"Goodbye Manish, Hello Gary" read the banner as Cardiff City's fans celebrated finally reaching the Premier League.
A year on, the Bluebirds are waving farewell to BBC Match of the Day presenter Gary Lineker to once again have their team's action brought to them on a Saturday night by Manish Bhasin on the Football League show.
Few of the supporters who partied on the pitch after the 0-0 draw with Charlton in April 2013 could have predicted the turbulent times that lay ahead - nor that their stay in the top-flight after a 50-year absence would be so brief or turn so sour.
As relegation was confirmed after their 3-0 defeat by Newcastle, the question is simple: Where did it go wrong?
A dream start
Tottenham defender Steven Caulker was also a £9m buy as the Bluebirds made seven signings.
Those signings turned out to be the cause of off-field controversy which would dominate their season.
Before that, in their first home game, Cardiff announced their arrival in the big league with a sensational 3-2 win against Manchester City.
For supporters, it was a moment that made all the cold nights at Scunthorpe, Rochdale and Colchester worthwhile. However, it was a rare highlight in a troubled campaign.
The start of the off-field controversies
Owner Vincent Tan had split opinion with his decision to rebrand the club's colours from blue to red in the summer of 2012. However he had kept a low profile during their run to promotion and the Championship title. He would barely be out of the headlines over the ensuing months.
First, head of recruitment Iain Moody was sacked for an alleged overspend of £15m on transfers in the summer - something manager Malky Mackay denied.
Tan then replaced Moody with little-known 23-year-old Alisher Apsalyamov, who had previously been on work experience at the club.
Reports then emerged before October's defeat at Chelsea claiming that Tan had tried to influence first-team tactics during matches.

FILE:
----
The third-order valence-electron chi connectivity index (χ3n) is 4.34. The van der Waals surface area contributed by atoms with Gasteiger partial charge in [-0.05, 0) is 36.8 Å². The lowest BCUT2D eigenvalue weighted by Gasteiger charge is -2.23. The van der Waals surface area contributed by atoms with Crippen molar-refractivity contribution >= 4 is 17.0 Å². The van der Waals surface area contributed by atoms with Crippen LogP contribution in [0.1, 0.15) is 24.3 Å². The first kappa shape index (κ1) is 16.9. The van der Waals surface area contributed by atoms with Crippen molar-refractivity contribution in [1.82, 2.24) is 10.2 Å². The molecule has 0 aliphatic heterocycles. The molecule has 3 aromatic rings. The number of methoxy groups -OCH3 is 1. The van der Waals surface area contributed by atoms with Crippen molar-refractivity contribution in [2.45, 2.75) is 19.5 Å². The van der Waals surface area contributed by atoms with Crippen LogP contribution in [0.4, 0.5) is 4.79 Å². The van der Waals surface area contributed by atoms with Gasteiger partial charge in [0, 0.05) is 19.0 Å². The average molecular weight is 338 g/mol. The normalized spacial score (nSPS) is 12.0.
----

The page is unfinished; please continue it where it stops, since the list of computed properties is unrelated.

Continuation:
Mackay dismissed the story, but some were questioning whether the Scotsman's position was becoming increasingly untenable.
Despite the off-field distractions, Mackay continued to pick up the results needed to keep Cardiff out of the bottom three.
But, just before Christmas, it emerged that Tan had sent Mackay an email with the ultimatum: "resign or be sacked".
The Malaysian businessman was not happy with a combination of results, style of play, and a perceived failure of the summer signings.
Mackay survived the defeat at Liverpool, in which he was unanimously backed by the travelling fans. The final straw for Tan was the home thrashing by Southampton on Boxing Day, and Mackay was gone. They were 16th in the table, one point above the relegation places and four clear of bottom-placed Sunderland.
OGS at the CCS
Former Manchester United striker Ole Gunnar Solskjaer was appointed as the new manager and his reign started with an FA Cup third-round win at Newcastle.
He was also backed by Tan in the January transfer window as seven new players arrived, including Fabio and Wilfried Zaha from former club United.
Results did not improve though. Cardiff won just one of Solskjaer's first eight league games, dropping into the relegation zone after a home defeat by West Ham on 11 January. They would not get above 17th for the rest of the season.
Less than a week after Palace's win, it emerged Cardiff had complained to the Premier League, alleging that their team selection had been leaked in advance to Moody, now the sporting director of Crystal Palace. The Eagles have denied the claim.
In a letter sent to the league by Cardiff, the Bluebirds stated they wanted the result not to stand, though Solskjaer himself denied he had asked for this.
The controversy initially seemed to galvanise the squad as they upset the odds to win 1-0 at Southampton and raise hopes of a "miracle" escape from trouble.
Cardiff's 'six-pointer' at Sunderland in late April was a crucial point, with a damaging 4-0 loss.
What many fans had feared for months and others had become resigned to, was confirmed with the in their penultimate game of the season.
And after just one season, Cardiff were once again a Championship club.
Some claim they could have survived had Mackay had stayed.
Others believe his signings did turn out to be poor business - Cornelius returned to Denmark in January having failed to score in Cardiff colours - and that Solskjaer was in an impossible position.
The Norwegian, though, remains committed to the challenge of bringing the club back up next season.
However, the season that Cardiff fans had longed for was marred for many by the background noise.
The dream, became a nightmare. Goodbye Gary, hello Manish.